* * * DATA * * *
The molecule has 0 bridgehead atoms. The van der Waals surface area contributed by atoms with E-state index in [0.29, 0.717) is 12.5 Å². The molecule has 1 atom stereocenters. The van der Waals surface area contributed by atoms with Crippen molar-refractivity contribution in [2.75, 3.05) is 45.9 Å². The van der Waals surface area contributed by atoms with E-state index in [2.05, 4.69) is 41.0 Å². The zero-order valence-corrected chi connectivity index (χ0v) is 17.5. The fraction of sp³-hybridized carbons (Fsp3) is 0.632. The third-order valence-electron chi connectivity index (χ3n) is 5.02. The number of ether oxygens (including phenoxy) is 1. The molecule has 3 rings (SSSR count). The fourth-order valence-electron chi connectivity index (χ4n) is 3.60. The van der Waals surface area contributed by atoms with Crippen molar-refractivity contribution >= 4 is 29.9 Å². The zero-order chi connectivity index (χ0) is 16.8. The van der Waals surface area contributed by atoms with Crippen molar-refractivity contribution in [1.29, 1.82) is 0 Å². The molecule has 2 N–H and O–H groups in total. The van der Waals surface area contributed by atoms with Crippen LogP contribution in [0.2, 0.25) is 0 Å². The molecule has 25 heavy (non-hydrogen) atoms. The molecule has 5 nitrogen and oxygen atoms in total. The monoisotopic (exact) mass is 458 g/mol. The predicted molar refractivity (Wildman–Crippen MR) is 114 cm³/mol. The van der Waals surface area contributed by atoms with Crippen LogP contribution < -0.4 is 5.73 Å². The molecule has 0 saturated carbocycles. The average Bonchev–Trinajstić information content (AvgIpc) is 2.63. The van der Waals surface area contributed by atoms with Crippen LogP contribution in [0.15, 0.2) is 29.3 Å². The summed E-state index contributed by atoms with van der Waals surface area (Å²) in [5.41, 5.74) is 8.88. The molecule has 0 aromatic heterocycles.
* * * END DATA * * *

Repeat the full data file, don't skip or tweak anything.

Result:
The molecule has 0 bridgehead atoms. The van der Waals surface area contributed by atoms with E-state index in [0.29, 0.717) is 12.5 Å². The molecule has 1 atom stereocenters. The van der Waals surface area contributed by atoms with Crippen molar-refractivity contribution in [2.75, 3.05) is 45.9 Å². The van der Waals surface area contributed by atoms with E-state index in [2.05, 4.69) is 41.0 Å². The zero-order valence-corrected chi connectivity index (χ0v) is 17.5. The fraction of sp³-hybridized carbons (Fsp3) is 0.632. The third-order valence-electron chi connectivity index (χ3n) is 5.02. The number of ether oxygens (including phenoxy) is 1. The molecule has 3 rings (SSSR count). The fourth-order valence-electron chi connectivity index (χ4n) is 3.60. The van der Waals surface area contributed by atoms with Crippen molar-refractivity contribution >= 4 is 29.9 Å². The zero-order chi connectivity index (χ0) is 16.8. The van der Waals surface area contributed by atoms with Crippen molar-refractivity contribution in [1.29, 1.82) is 0 Å². The molecule has 2 N–H and O–H groups in total. The van der Waals surface area contributed by atoms with Crippen LogP contribution in [0.2, 0.25) is 0 Å². The molecule has 25 heavy (non-hydrogen) atoms. The molecule has 5 nitrogen and oxygen atoms in total. The monoisotopic (exact) mass is 458 g/mol. The predicted molar refractivity (Wildman–Crippen MR) is 114 cm³/mol. The van der Waals surface area contributed by atoms with Crippen LogP contribution < -0.4 is 5.73 Å². The molecule has 0 saturated carbocycles. The average Bonchev–Trinajstić information content (AvgIpc) is 2.63. The van der Waals surface area contributed by atoms with Crippen LogP contribution in [0.15, 0.2) is 29.3 Å². The summed E-state index contributed by atoms with van der Waals surface area (Å²) in [5.41, 5.74) is 8.88. The molecule has 0 aromatic heterocycles.